x Abu Dhabi, UAETuesday 25 July 2017

The little movie that won Bigelow at Recession Oscars

The low-budget war movie The Hurt Locker beats the big spender Avatar to the top Academy Award as Hollywood seems to make a nod to tough times.

From left, Kathryn Bigelow, the winner of Best Director for the film The Hurt Locker; Geoffrey Fletcher, the Best Adapted Screenplay winner for Precious; Mark Boal, the Best Original Screenplay winner for The Hurt Locker; and the multiple Oscar winner Meryl Streep at the 82nd Academy Awards.
From left, Kathryn Bigelow, the winner of Best Director for the film The Hurt Locker; Geoffrey Fletcher, the Best Adapted Screenplay winner for Precious; Mark Boal, the Best Original Screenplay winner for The Hurt Locker; and the multiple Oscar winner Meryl Streep at the 82nd Academy Awards.

It may one day become known as the Recession Oscars. Hollywood seemed to make a nod to tough economic times by rewarding the low-budget Iraq war movie The Hurt Locker with the coveted Best Picture prize at the expense of its mega-budget sci-fi rival, Avatar. It was a case of putting blue-collar ahead of blue-skinned.

Sociologists said rewarding Avatar with the best film nod at Sunday night's ceremony might have jarred with the mood of a public fearing for the future of their jobs and homes in light of the global economic slowdown. Other signs of belt-tightening at last night's 82nd Academy Awards ceremony in Los Angeles were harder to spot as Tinseltown's A-listers shimmied their way up the red carpet in designer frocks and dazzling jewellery.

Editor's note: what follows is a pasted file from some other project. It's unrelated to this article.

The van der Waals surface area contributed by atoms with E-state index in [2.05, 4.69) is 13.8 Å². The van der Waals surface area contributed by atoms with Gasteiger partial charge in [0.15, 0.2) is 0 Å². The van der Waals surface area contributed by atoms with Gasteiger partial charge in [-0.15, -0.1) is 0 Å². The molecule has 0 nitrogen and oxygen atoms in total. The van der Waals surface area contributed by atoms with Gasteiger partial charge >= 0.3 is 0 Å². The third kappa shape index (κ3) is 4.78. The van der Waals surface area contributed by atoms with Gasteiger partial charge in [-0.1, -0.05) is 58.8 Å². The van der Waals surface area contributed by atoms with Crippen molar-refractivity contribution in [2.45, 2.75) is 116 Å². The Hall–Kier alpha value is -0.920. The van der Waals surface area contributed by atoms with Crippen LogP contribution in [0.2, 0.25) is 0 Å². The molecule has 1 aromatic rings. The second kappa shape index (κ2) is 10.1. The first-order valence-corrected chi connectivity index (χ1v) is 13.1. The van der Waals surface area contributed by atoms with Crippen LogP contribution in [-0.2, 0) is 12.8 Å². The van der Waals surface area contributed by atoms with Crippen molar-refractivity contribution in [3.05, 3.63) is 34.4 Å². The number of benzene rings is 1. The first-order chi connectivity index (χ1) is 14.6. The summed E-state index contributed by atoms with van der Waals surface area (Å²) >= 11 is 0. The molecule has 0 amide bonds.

The win was also interpreted as a sign that America was now preparing to draw a line under its seven-year involvement in Iraq. Despite missing the Best Picture prize, Avatar scooped three trophies for visual effects, cinematography and art direction, while The Hurt Locker took six, including Best Director for Kathryn Bigelow, the first woman to hoist the prize. The Hurt Locker, a gritty war drama that was filmed in Jordan, tells the story of a team of bomb disposal officers who defuse improvised explosive devices on the streets of Baghdad.

Avatar, meanwhile, is a 3D spectacular set on a distant planet where human mercenaries battle tall, good-looking humanoids with tails over access to a valuable mineral. Both stories have antimilitaristic themes. James Paul Mirrione, the associate professor of theatre and drama in the faculty of humanities and social sciences at UAE University, said: "It could become known as the Recession Oscars or it might be better as the Sombre Oscars.

"Avatar is an antimilitaristic film but it is also a fantasy film while The Hurt Locker is an anti-war film. I would think that the sombreness of The Hurt Locker is more in line with the feelings of many people in America at the moment. That sombreness comes from the situation in Iraq and also the financial situation." The win echoed the 1986 awards, when Platoon took Best Picture glory, which was interpreted by many as indicating America's readiness to come to terms with the Vietnam War.

What is surprising about The Hurt Locker is how quickly it came out. "If the Vietnam War is anything to go by, it would normally take at more than a decade before film-makers would attempt to tackle an issue as divisive as a war," Mr Mirrione said. The dean of the faculty of humanity and social sciences at UAE University, Donald Baker, underlined these sentiments. "I would say that the mood in North America at the moment is quite sober, thanks to the state of the economy both north and south of the border."